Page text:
Comic Theater – Characteristics, Concept and Exponents


What is the Comic Theater?

The historical origins of this theater are complex, because it is a freer theater in its form, rooted in the political news of the moment, the comedy seeks through laughter to highlight and denounce the shortcomings of contemporaries.

The farce, the buffoonery, the recourse to fairy tales, the provocative satire, the grotesque characters of old people imbued and rolled up by young people, it is also about showing the spectators that they are not exempt from what makes them laugh; from this point of view, comedy pursues the same objectives as tragedy with different means.

Comedy seeks to correct society through laughter, it is the comic translation of catharsis. It is useful to know that this term was the motto of the Italian comedians to whom Marivaux entrusted most of his plays. Indeed, in all of Marivaux’s plays one can concede this principle which is clearly stated there because if the author composes an entertaining play its purpose is also to educate. Likewise, the comic theater gives the spectators a lesson of life with the help of comic situations.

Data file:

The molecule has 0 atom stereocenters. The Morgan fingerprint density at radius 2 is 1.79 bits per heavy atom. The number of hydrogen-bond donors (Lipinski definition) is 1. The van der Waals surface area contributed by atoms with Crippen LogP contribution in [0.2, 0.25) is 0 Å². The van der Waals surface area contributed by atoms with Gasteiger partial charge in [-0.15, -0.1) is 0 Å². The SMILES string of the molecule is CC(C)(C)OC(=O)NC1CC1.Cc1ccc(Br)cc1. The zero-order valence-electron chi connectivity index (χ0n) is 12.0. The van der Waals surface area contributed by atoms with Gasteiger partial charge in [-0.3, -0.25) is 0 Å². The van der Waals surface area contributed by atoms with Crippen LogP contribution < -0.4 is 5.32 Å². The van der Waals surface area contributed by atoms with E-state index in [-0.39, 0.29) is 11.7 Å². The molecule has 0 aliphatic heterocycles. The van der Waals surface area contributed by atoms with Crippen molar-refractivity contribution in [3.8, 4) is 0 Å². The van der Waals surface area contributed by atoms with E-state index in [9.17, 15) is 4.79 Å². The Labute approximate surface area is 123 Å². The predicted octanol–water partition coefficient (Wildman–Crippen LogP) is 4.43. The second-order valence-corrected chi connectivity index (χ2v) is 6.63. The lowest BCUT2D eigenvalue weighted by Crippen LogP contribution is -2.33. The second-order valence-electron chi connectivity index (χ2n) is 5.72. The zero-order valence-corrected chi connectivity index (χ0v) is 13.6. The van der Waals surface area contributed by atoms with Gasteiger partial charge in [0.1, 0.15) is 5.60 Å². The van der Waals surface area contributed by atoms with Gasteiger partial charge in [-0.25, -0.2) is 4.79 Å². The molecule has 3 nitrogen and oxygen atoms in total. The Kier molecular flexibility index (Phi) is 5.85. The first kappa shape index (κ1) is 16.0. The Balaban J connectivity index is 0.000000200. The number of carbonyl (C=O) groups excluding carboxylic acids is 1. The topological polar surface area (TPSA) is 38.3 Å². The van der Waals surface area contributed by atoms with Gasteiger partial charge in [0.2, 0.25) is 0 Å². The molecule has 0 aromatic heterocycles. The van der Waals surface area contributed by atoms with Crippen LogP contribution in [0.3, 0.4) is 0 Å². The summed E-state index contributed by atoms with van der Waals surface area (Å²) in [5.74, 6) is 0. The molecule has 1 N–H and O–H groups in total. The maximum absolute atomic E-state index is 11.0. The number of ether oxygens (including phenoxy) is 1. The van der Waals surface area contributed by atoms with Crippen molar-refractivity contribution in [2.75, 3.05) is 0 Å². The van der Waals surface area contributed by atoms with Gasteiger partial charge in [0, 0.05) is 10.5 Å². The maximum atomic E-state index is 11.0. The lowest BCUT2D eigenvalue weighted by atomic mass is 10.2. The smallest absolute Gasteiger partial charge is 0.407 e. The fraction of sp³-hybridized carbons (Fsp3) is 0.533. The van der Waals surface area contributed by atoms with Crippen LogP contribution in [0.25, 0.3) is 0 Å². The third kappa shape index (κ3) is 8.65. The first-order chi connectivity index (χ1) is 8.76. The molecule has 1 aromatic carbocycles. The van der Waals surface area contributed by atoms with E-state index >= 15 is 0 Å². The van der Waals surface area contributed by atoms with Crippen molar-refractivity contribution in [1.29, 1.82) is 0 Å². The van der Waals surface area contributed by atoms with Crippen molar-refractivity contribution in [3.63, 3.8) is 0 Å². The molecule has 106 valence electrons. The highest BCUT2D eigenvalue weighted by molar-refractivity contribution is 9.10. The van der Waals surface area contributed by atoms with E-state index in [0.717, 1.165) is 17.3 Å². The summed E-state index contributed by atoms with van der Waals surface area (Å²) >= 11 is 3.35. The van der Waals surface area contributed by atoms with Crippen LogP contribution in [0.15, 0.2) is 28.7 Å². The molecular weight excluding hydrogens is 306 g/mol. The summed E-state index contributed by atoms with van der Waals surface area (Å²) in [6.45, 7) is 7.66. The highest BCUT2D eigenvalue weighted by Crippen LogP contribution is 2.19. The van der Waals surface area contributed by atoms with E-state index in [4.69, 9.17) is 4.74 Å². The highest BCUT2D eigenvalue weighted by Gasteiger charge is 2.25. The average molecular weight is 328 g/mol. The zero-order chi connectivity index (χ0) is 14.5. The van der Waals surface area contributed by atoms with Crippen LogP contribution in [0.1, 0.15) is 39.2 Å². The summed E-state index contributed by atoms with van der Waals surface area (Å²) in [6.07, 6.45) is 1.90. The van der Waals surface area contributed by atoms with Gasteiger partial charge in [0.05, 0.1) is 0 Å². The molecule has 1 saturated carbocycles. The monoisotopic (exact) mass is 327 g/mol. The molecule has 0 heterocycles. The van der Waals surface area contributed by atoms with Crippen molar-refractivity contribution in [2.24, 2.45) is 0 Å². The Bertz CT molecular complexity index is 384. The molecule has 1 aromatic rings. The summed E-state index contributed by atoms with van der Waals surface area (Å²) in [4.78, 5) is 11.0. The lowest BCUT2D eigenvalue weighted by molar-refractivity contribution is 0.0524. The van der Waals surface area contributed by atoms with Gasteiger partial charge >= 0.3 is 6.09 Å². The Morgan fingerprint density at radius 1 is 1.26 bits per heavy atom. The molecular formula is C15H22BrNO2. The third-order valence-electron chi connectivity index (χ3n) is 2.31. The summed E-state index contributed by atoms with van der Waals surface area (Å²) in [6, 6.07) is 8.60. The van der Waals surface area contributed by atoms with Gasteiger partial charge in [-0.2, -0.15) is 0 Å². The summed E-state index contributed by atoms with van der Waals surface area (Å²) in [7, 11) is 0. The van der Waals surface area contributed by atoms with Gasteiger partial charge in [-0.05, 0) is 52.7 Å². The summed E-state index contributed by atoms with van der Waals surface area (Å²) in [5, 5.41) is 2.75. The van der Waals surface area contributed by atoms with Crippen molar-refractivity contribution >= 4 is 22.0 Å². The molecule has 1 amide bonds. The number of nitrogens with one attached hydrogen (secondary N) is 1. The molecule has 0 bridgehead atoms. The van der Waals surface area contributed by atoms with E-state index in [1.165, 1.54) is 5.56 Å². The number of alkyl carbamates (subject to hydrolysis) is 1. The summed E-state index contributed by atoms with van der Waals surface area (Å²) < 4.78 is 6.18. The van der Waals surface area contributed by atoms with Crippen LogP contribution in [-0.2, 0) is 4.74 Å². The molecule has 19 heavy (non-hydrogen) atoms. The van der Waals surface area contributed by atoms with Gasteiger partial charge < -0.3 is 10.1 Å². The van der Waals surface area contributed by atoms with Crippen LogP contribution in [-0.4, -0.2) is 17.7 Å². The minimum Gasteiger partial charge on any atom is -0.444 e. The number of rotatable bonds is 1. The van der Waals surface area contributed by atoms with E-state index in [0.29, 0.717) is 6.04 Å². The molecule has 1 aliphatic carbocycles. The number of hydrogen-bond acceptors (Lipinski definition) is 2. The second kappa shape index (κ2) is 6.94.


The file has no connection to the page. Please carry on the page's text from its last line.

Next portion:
Definition of Comic Theater 

Comic theater, also called comedy, is an entertainment consisting of jokes intended to make the audience laugh. For the ancient Greeks and Romans a comedy was a play with a happy ending. Thus, Screwball comedy derives its humor largely from strange, surprising and also improbable situations or characters.

In the Middle Ages, the term was expanded to include narrative poems with a happy ending and a lighter tone. In this sense Dante used the term in the title of his poem, the Divine Comedy.

Similarly, comedy contains variations on the elements of surprise, incongruity, conflict, repetition, and the effect of opposing expectations, but there are many recognized genres of comedy, including satire which uses ironic comedy to portray people or social institutions as ridiculous or corrupt, thus alienating its audience from the object of humor.